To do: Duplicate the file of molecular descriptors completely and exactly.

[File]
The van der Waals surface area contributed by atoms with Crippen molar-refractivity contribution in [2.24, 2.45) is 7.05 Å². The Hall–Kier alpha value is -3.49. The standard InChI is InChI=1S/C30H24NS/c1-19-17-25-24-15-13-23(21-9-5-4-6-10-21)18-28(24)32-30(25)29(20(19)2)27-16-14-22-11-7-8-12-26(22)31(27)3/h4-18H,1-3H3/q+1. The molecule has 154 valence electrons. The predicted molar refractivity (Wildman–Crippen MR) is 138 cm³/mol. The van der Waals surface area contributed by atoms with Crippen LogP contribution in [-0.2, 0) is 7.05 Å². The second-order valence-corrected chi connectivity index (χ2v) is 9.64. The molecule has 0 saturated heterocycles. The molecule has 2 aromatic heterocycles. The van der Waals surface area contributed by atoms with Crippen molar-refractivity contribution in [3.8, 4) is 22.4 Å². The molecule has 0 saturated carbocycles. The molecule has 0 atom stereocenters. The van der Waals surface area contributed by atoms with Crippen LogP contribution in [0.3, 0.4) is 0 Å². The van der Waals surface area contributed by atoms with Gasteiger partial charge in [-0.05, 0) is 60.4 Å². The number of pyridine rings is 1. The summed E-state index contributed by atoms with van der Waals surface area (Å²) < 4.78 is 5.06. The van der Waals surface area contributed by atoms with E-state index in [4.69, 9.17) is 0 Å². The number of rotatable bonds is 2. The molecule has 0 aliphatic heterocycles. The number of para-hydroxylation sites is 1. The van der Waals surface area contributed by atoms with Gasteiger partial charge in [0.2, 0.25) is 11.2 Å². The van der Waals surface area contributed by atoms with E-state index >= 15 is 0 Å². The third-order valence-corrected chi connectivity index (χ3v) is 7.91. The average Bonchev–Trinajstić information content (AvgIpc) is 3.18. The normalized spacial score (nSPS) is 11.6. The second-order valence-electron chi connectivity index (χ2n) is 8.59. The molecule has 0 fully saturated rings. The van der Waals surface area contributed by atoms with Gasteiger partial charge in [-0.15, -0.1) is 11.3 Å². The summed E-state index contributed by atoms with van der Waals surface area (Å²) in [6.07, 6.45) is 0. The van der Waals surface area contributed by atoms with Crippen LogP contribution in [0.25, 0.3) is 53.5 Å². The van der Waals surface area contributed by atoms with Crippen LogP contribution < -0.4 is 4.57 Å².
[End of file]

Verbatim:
The van der Waals surface area contributed by atoms with Crippen molar-refractivity contribution in [2.24, 2.45) is 7.05 Å². The Hall–Kier alpha value is -3.49. The standard InChI is InChI=1S/C30H24NS/c1-19-17-25-24-15-13-23(21-9-5-4-6-10-21)18-28(24)32-30(25)29(20(19)2)27-16-14-22-11-7-8-12-26(22)31(27)3/h4-18H,1-3H3/q+1. The molecule has 154 valence electrons. The predicted molar refractivity (Wildman–Crippen MR) is 138 cm³/mol. The van der Waals surface area contributed by atoms with Crippen LogP contribution in [-0.2, 0) is 7.05 Å². The second-order valence-corrected chi connectivity index (χ2v) is 9.64. The molecule has 0 saturated heterocycles. The molecule has 2 aromatic heterocycles. The van der Waals surface area contributed by atoms with Crippen molar-refractivity contribution in [3.8, 4) is 22.4 Å². The molecule has 0 saturated carbocycles. The molecule has 0 atom stereocenters. The van der Waals surface area contributed by atoms with Crippen LogP contribution in [0.3, 0.4) is 0 Å². The van der Waals surface area contributed by atoms with Gasteiger partial charge in [-0.05, 0) is 60.4 Å². The number of pyridine rings is 1. The summed E-state index contributed by atoms with van der Waals surface area (Å²) < 4.78 is 5.06. The van der Waals surface area contributed by atoms with E-state index in [4.69, 9.17) is 0 Å². The number of rotatable bonds is 2. The molecule has 0 aliphatic heterocycles. The number of para-hydroxylation sites is 1. The van der Waals surface area contributed by atoms with Gasteiger partial charge in [0.2, 0.25) is 11.2 Å². The van der Waals surface area contributed by atoms with E-state index >= 15 is 0 Å². The third-order valence-corrected chi connectivity index (χ3v) is 7.91. The average Bonchev–Trinajstić information content (AvgIpc) is 3.18. The normalized spacial score (nSPS) is 11.6. The second-order valence-electron chi connectivity index (χ2n) is 8.59. The molecule has 0 fully saturated rings. The van der Waals surface area contributed by atoms with Gasteiger partial charge in [-0.15, -0.1) is 11.3 Å². The summed E-state index contributed by atoms with van der Waals surface area (Å²) in [6.07, 6.45) is 0. The van der Waals surface area contributed by atoms with Crippen LogP contribution in [0.25, 0.3) is 53.5 Å². The van der Waals surface area contributed by atoms with Crippen LogP contribution < -0.4 is 4.57 Å².